When I think back on my youth, there always seemed to be a class, or a guest speaker, or a test that would ask about your favorite superpower. In trying to understand how student minds work, someone always asks what ability you wish you had that is supernatural (in fact, I've even done this in my own classes). A lot of people choose telepathy and mind reading, others choose invisibility, and still others like choosing eternal life. Me, I was much more simple. I wanted to be able to fly. I always enjoyed stories of characters who could fly and it always seemed to me to be a much more practical super power than invisibility or eternal life (although telepathy would be pretty awesome). If I could fly, I could reach destinations faster and cut down on my gas bill...I could reach the top of buildings and mezzanines in a single bound and never worry about stairs or elevators again. I could even see the world from a completely new perspective. My fascination with flying is not unique; it seems as though everyone would love to be able to fly. The writers of Superman, Watchmen, and even Hancock all have added flight to one or more of their characters because of how powerful it makes characters seem. Air travel remains popular due to it's ease and speed and folks almost always want the window seat so they can look down at the world below them. Flight is one of life's miracles and we treat it with reverence. I suppose that is why today's film still fascinates me as much as it did when it was new. So let's take to the skies with Disney's answer to the comic book movie, The Rocketeer.
Cliff Seacord is a pilot who hopes to make his mark as an aerial racer and artist, however circumstances never seem to be going his way. He has done clown shows for very little money, has kept himself from treating his girlfriend Jenny Blake to nicer dates because he is broke, and has hung all of his hopes and dreams on a single airplane. You can imagine his shock and dismay then, when that plane is totaled when the FBI is chasing a fugitive across his runway and the gunfire brings him down. The FBI destroys his plane and a gas tank in their chase and refuse to pay for it, leaving Seacord and his mechanic, Peevy, to hold the bill. Little do they know that the crook took Peevy's old vacuum cleaner and substituted it for what he stole...a prototype made by aviation king Howard Hughes. When Cliff and Peevy find it, they think that just maybe their luck has changed. The prototype is a backpack rocket, meant to allow a man to fly. The first time they turn the contraption on, it goes flying across the room and nearly destroys their work space, but soon after they begin to understand how the device works. Meanwhile Jenny, who aspires to be an actress, has just joined the cast of a medieval film featuring Nevile Sinclair, a dapper Clark Gable-like actor. She admires him and longs to play a scene with him, but she does not realize that Sinclair is actually a Nazi spy who originally commissioned the theft of the rocket. Nevile soon realizes that Seacord has the rocket and makes plans to use Jenny to get it from him...and Seacord suddenly finds himself needing to become a hero.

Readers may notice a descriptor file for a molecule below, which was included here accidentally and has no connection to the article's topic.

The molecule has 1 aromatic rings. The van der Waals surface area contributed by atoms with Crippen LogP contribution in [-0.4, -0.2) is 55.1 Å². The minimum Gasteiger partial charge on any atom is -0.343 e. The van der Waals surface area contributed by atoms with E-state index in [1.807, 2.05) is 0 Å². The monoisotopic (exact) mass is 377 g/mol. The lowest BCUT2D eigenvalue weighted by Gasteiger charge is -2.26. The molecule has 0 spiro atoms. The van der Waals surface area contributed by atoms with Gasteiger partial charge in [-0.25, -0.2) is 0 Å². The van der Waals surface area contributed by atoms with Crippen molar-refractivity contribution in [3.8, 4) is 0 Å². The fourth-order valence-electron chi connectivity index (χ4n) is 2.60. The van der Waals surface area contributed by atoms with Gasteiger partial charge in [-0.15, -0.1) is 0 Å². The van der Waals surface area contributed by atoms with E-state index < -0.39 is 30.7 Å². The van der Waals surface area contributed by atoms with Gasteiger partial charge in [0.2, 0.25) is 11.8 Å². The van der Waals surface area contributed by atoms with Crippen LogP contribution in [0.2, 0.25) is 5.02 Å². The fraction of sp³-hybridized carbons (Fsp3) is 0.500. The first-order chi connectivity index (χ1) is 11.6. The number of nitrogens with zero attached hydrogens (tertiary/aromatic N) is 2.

The Rocketeer takes elements from superhero films like Superman: The Movie and mixes in a healthy dose of 1930s Indiana Jones flavor to create something that feels familiar on one hand and yet terribly unique. It is one of the many cases, particulalry in the wake of 1989's Batman, where a film was clearly meant to be a franchise starter and yet never quite took off. Like The Shadow and The Phantom, audiences weren't exactly dying to see The Rocketeer and with good reason. It merely looked like "Superman" crossed with "Indiana Jones" from the advertisements and so people already felt that it was "been there, done that". While part of that is true, another part of that ignores what made The Rocketeer unique. First, it was a very violent film for Disney, with men being folded in half and a respectable amount of fake blood dribbling from wounds but also, it was much like Die Hard in that it was about a reluctant hero. Superman and Batman are fighting crime because they feel they must...but Cliff Seacord simply gets dragged into the action due to proximity. He only becomes a hero in the interest of saving his girlfriend, not because he wants to save the world. Few comic book films featured a hero who didn't want to be a hero and that sets The Rocketeer apart from it's brethren. That's not to say that Cliff is selfish, not a bit...he just knows that when you want something done right, you should do it yourself. That is his position each time he saves someone, whether it is a friend caught in an airplane disaster, or his lady love when she is heald bay by the evil villain. Billy Campbell, Jennifer Connelly, and Timothy Dalton should all be commended for their performances...particularly Campbell and Connelly who were not "names" at the time and so feel like fresh-new faces for us to fall in love with. It's a shame that the film didn't take off with audiences (no pun intended) and thus we have no part 2, 3, or 4. However, maybe that's best given the track record of comic book sequels in the 90s. Perhaps someone will do a reimagining (I hate that word) of the story for new audiences and turn it into something that people will want to see again and again. Until then, we will only have the original comic books and the film, which is a diamond in the rough for anyone to discover.